Carlos Andrés Goméz, a Harlem-born poet internationally renowned for his work, was ranked twice as a National Poetry SlamFinalist, collaboratively performed on Broadway with tap dancer Savion Glover and has starred in the Spike Lee joint Inside Man.
“I moved like crazy growing up,” Gomez by phone from an Illinois hotel, part of a frantic fall tour schedule, listing off several East Coast states and nations such as Brazil and Switzerland as areas where he grew up. Being the child of a father who worked for the U.N. and mother who was an anthropologist, Goméz moved quite frequently in his youth. Even with such educated parents, he recalls, “I used to dislike reading and writing. I didn’t learn English until I was five, and I wasn’t able to read until I was 10.”
This changed when he was 16 and at school in Providence, R.I., when he heard poet Martin Espada perform. “I was entranced with reading and writing [after that], and haven’t stopped since.” Goméz went on to graduate from the University of Pennsylvania at Philadelphia with a degree in American history, and spent a year and a half as a social worker and four years as a public school teacher in New York City.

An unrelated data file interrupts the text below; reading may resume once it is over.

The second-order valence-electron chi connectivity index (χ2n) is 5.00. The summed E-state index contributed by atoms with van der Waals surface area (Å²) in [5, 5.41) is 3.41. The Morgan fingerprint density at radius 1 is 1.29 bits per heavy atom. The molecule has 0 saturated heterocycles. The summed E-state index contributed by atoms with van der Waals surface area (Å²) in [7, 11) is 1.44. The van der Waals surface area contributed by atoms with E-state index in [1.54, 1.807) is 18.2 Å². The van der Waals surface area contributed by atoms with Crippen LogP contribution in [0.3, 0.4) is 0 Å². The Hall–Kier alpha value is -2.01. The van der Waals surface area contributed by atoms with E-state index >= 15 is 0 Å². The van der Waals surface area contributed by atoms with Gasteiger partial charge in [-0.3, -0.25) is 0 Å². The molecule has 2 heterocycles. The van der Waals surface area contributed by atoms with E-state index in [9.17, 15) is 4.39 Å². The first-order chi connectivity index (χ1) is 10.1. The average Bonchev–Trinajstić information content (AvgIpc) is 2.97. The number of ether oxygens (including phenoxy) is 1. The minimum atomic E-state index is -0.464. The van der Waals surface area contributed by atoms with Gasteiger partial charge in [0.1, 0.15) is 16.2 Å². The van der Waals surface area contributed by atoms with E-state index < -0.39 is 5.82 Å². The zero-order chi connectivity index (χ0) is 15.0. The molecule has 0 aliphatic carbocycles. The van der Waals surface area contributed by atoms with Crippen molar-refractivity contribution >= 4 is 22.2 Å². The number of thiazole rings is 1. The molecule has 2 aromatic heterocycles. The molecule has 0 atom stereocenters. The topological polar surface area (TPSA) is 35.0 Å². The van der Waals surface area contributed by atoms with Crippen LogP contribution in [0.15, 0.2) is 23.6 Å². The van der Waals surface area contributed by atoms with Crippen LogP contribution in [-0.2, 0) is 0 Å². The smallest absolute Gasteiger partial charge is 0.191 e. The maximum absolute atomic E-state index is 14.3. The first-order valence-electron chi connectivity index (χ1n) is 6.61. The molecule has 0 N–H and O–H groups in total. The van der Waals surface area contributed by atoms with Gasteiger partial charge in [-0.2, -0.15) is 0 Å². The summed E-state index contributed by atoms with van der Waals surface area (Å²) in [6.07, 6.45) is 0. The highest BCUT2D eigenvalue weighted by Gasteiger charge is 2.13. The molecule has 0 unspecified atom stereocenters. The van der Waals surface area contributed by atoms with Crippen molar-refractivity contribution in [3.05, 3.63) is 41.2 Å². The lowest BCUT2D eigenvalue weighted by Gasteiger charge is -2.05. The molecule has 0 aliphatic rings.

As a poet, Gomez is still influenced by Espada as well as by Pablo Neruda. He has taken cues from his favorite poets and also incorporates complex themes and conceptual ideas in his work. His goals are always to reveal a sense of clarity that allows a voice to be present in the piece, and to utilize said themes and concepts to in turn reveal himself. “I write every single day, could be five poems or little scraps, ideas, lines or concepts or journaling,” he says. Goméz carries a moleskin notebook with him at all times to jot down thoughts or ideas.
Having found national fame for his slampoetry performances, Goméz is now able to be more selective with the shows he chooses to perform, be they paid positions or benefit shows for a good cause. Still, he is often on the road, and does been 100 and 150 shows a year. As a performer, Gomez will never do the same show twice. “You have to feel out the energy and vibe of the crowd. It’s like teaching,” he says, where sometimes you have to “shift on a dime.”
Carlos Andrés Goméz appears at the SSU Student Union’s multipurpose room on Friday, Nov. 6 at 7pm. 1801 E. Cotati Ave., Rohnert Park. Free. 707.664.2382.
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